Transportation experts said it is key to have an efficient and reliable transit system.

“We’re seeing a sea change in how people move about,” said Michael Melaniphy, president and chief executive of the American Public Transportation Association. “We see cities competing against each other to attract new business, and those that have access to public transportation have an edge.”

In its strategic plan, Metro proposes to spend $6 billion on its rail and bus systems by 2025.

Planners said running all eight-car trains on its five rail lines would help trains carry at least 35,000 more passengers an hour during weekday rush hours. But to do that, Metro needs to spend $2 billion to increase its power system, add more space at rail yards to park trains, and buy more rail cars.

Busy stations such as Gallery Place, Metro Center, L’Enfant Plaza and Union Station need additional mezzanines, stairs, elevators and escalators. Metro plans to build new underground pedestrian tunnels between busy stops such as Metro Center and Gallery Place.

One of the biggest ideas in its plan is to try to relieve congestion through the Rosslyn tunnel where Metro is already at its maximum capacity of 26 trains per hour. Riders on the Blue Line have expressed frustration of getting fewer trains per hour to make way for the new Silver Line.

To help alleviate the problem, planners suggest creating what they call the “Rosslyn bypass.” New tracks would be built west of Rosslyn and near the Pentagon, allowing trains on the Orange Line to go south into Virginia on the Blue Line and east over the Yellow Line bridge.

New stations would also be added at Rosslyn and Pentagon.

Planners also want to spend $600 million for bus service improvements, including new buses, garages and bus-only lanes along busy streets in downtown, including H and I streets NW between 13th and 17th streets.

The transit agency calls for an additional $20 billion worth of projects to be done by 2040, including building two tunnels.

One north-south tunnel, costing $2.7 billion, would be built under 10th Street SW and NW to Thomas Circle and would allow Green and Yellow line trains to run in separate tunnels. That would take pressure off the tunnel that runs between L’Enfant Plaza and Gallery Place. Another $3.3 billion tunnel would run east-west through Rosslyn to Georgetown and along M Street NW to Thomas Circle.

Zachary M. Schrag, author of a book on how Metro got built, said the rail system is pushing close to the 1 million riders a day it was designed to handle.

“It’s pretty much maxed out on the original design,” he said. “It is up to the next generation to plant the olive tree.”

Last edited by LAmarODom420; January 25th, 2013 at 01:58 AM.
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Old January 25th, 2013, 03:10 AM   #287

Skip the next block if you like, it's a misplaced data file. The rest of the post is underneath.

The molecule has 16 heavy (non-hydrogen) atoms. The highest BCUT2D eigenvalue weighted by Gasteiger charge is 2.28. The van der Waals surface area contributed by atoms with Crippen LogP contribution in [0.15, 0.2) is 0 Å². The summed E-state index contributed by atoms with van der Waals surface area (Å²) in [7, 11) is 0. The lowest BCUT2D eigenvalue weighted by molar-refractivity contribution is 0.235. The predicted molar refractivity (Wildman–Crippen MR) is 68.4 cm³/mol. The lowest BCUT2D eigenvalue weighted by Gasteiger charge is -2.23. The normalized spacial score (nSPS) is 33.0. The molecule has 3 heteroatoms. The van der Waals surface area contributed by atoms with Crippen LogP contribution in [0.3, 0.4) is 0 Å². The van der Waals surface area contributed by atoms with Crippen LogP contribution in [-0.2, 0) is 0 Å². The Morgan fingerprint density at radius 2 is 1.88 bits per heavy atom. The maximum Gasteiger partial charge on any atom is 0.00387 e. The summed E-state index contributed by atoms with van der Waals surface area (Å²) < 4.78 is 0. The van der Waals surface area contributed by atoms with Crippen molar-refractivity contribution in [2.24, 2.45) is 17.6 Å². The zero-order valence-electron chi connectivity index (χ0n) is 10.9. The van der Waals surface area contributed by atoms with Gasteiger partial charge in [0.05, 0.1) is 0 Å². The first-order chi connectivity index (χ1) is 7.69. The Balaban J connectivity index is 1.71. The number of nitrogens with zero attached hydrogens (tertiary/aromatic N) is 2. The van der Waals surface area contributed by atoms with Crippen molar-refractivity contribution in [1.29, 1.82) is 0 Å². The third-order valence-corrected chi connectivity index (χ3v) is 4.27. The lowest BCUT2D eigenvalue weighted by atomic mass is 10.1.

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A Georgetown metro tunnel? That has to be a joke.
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Old January 26th, 2013, 12:15 AM   #288
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I would loooooveee a Georgetown Metro stop. No more dealing with the buses from Rosslyn and all that nonsense.
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Old January 26th, 2013, 12:31 AM   #289
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Among the nimbys who live there are the most powerful people on the planet, so it's basically never going to happen as long as Washington is the capital.
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Old January 26th, 2013, 02:05 AM   #290
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Has ATO been put back to use on metro?
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Old January 26th, 2013, 05:53 AM   #291
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Quote:
Originally Posted by Woonsocket54 View Post
Among the nimbys who live there are the most powerful people on the planet, so it's basically never going to happen as long as Washington is the capital.
Well proximity to a metro stop has been shown to increase land values so I don't think that would be the case today.
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Old May 18th, 2013, 11:02 PM   #292
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WASHINGTON | Streetcar

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Mayor Vincent C. Gray by DC Streetcar, on Flickr

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Old May 19th, 2013, 12:54 AM   #293
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I'am always wondering why the streetcars are so short in USA ?
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Old May 19th, 2013, 07:05 PM   #294
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WASHINGTON-BALTIMORE | Commuter Rail

Baltimore Sun
http://articles.baltimoresun.com/201...portation-bill